White blood cells:


White blood cells are also known as leukocytes and are responsible for the body’s immune system. These cells don’t contain hemoglobin but capable of defending the body against infections, diseases, and foreign particles by destroying infectious agents and by producing antibodies. A healthy person’s blood contains 4500 to 1100 white blood cells per cubic millimeter of the blood. The white blood cell count varies in different conditions and situations. A higher count than normal is known as leukocytosis. And a lower count than normal is known as leukopenia. The count of white blood cells can decrease in certain conditions such as pain, infections, stress, labor, pregnancy, and certain diseases. The count can be lower in a certain type of infection or disease when associated with certain conditions such as chronic anemia and malnutrition.


Platelets:


Platelets are the non-nucleated cells that are only present in mammals and are

responsible for blood clotting. As compare to other cells of the blood platelets occupy a much smaller fraction of the volume of the blood. The major key function of platelets is to prevent blood loss during any injury or bleeding. When the endothelial surface of the blood vessels is injured, platelets come in large numbers at the injured site and attached themselves to the injured surface and each other and form an adherent mass of platelets. This function of platelets helps to stop bleeding by forming a blood clot. I platelets are absent this important defense reaction cannot happen.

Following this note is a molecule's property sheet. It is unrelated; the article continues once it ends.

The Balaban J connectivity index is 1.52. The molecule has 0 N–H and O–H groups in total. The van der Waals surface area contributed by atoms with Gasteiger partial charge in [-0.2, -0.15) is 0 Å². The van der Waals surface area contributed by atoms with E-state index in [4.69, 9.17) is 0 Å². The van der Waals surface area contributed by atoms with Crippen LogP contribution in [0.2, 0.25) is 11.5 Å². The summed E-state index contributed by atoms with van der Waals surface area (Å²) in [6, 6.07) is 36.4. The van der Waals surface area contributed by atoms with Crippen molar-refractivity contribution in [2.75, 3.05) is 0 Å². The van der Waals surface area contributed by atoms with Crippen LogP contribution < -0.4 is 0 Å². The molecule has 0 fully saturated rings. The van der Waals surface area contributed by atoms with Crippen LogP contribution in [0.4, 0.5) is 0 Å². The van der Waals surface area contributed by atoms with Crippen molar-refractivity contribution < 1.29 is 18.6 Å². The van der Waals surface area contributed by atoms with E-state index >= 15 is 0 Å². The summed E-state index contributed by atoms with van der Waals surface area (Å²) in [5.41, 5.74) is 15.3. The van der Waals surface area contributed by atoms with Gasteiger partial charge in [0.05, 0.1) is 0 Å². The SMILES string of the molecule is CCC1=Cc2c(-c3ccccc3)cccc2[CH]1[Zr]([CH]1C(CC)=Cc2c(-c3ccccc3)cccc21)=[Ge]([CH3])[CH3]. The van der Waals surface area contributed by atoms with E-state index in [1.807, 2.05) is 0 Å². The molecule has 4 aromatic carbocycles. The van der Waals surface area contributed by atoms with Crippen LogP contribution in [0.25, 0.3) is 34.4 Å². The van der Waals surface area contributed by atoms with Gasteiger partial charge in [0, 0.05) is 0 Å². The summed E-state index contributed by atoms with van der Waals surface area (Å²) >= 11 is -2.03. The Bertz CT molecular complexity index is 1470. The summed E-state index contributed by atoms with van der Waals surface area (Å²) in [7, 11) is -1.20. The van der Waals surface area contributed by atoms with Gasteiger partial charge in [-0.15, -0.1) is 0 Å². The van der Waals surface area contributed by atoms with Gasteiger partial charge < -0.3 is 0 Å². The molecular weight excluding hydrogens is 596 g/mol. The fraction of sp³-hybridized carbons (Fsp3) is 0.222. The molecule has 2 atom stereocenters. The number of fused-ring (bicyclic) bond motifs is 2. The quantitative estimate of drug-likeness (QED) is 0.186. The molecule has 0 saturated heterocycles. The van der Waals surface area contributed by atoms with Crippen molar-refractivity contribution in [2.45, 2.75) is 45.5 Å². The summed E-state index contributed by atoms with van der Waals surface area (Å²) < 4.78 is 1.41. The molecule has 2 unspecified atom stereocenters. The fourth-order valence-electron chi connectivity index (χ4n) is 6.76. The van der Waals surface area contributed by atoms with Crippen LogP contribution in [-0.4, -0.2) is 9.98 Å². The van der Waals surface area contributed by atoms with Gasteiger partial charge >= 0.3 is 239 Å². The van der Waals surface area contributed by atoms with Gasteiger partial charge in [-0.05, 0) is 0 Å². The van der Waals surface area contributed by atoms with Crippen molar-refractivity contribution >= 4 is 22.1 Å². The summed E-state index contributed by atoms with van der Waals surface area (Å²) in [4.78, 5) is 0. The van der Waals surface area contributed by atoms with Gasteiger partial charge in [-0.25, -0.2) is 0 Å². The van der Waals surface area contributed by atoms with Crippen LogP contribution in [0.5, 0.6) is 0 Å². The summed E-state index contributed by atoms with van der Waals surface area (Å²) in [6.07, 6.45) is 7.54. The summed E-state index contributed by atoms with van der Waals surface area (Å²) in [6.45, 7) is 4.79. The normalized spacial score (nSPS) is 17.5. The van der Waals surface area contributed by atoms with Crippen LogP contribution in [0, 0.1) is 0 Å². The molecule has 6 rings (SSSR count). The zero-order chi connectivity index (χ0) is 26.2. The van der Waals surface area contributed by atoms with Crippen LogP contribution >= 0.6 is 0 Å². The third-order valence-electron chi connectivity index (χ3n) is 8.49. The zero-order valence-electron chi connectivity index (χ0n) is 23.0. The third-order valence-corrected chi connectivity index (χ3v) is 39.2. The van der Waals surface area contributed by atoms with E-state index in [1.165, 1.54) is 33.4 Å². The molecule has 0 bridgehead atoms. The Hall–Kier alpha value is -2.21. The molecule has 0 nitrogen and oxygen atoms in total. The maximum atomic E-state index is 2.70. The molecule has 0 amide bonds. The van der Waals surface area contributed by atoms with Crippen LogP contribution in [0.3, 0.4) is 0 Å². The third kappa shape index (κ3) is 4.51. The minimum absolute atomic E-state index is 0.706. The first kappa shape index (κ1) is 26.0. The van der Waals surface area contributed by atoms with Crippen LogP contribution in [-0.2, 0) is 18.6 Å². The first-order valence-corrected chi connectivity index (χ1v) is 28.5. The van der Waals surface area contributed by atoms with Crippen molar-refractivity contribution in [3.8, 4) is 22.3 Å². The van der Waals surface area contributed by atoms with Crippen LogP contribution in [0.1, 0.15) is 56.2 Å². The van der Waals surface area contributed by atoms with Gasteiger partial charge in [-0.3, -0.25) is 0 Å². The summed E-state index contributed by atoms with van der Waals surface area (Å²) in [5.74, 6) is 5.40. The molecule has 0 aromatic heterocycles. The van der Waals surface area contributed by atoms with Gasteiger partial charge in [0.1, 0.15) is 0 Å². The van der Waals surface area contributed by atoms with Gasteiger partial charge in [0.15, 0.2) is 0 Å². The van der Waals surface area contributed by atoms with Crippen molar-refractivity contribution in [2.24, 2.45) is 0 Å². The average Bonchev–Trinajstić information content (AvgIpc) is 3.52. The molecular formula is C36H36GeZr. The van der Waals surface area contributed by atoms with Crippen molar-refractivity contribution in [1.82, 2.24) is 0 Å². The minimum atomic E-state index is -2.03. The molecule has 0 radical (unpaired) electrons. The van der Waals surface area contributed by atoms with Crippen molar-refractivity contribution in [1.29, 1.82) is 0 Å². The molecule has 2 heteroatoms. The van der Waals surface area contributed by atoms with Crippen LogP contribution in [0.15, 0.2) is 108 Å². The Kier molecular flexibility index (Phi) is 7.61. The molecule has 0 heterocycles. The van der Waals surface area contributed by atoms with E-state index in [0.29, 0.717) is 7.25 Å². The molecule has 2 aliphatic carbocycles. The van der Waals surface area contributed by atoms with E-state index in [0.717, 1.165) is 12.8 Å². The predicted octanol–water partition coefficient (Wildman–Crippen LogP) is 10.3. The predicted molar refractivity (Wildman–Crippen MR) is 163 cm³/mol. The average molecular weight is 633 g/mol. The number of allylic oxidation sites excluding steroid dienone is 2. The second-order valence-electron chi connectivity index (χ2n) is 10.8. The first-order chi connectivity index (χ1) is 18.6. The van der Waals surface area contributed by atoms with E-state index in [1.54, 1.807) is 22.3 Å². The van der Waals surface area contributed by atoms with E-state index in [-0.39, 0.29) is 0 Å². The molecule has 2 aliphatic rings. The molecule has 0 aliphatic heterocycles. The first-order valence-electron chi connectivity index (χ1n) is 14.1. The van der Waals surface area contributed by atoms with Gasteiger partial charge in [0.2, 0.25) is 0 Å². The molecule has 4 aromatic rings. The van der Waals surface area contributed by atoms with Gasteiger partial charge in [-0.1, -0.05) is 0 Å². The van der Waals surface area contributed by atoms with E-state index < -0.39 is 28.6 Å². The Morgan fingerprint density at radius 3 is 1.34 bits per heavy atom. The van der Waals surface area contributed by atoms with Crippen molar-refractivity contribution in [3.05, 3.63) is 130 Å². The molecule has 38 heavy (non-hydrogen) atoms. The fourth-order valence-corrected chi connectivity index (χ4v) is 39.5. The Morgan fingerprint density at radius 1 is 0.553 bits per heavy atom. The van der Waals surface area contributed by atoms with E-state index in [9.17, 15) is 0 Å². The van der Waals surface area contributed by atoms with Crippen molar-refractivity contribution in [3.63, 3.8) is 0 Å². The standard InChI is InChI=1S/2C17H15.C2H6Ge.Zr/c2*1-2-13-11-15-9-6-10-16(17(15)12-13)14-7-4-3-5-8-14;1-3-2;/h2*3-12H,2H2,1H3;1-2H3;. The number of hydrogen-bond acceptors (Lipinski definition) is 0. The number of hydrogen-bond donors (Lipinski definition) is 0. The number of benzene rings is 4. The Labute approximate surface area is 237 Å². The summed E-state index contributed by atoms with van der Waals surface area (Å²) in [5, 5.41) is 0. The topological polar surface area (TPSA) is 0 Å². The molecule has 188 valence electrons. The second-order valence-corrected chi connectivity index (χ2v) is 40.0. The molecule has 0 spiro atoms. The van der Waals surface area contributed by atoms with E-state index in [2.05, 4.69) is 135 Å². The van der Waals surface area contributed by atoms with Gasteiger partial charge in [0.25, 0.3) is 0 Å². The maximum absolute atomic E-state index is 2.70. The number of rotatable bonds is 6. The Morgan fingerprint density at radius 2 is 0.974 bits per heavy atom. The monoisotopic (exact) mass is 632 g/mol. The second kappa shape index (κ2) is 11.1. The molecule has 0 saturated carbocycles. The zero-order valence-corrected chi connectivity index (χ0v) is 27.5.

Blood types


Blood components are the same in all people but they have different blood types. Blood is classified on the basis of these types. These types were first discovered in 1901 by Karl Landsteiner an Austrian scientist. There are eight different blood groups or types and which blood group a person has totally depended on his genes. 


A positive: A positive is the most common blood group. 35.7% of the US population has A

positive blood group. A positive blood donor can only donate to someone with A positive and AB positive blood group.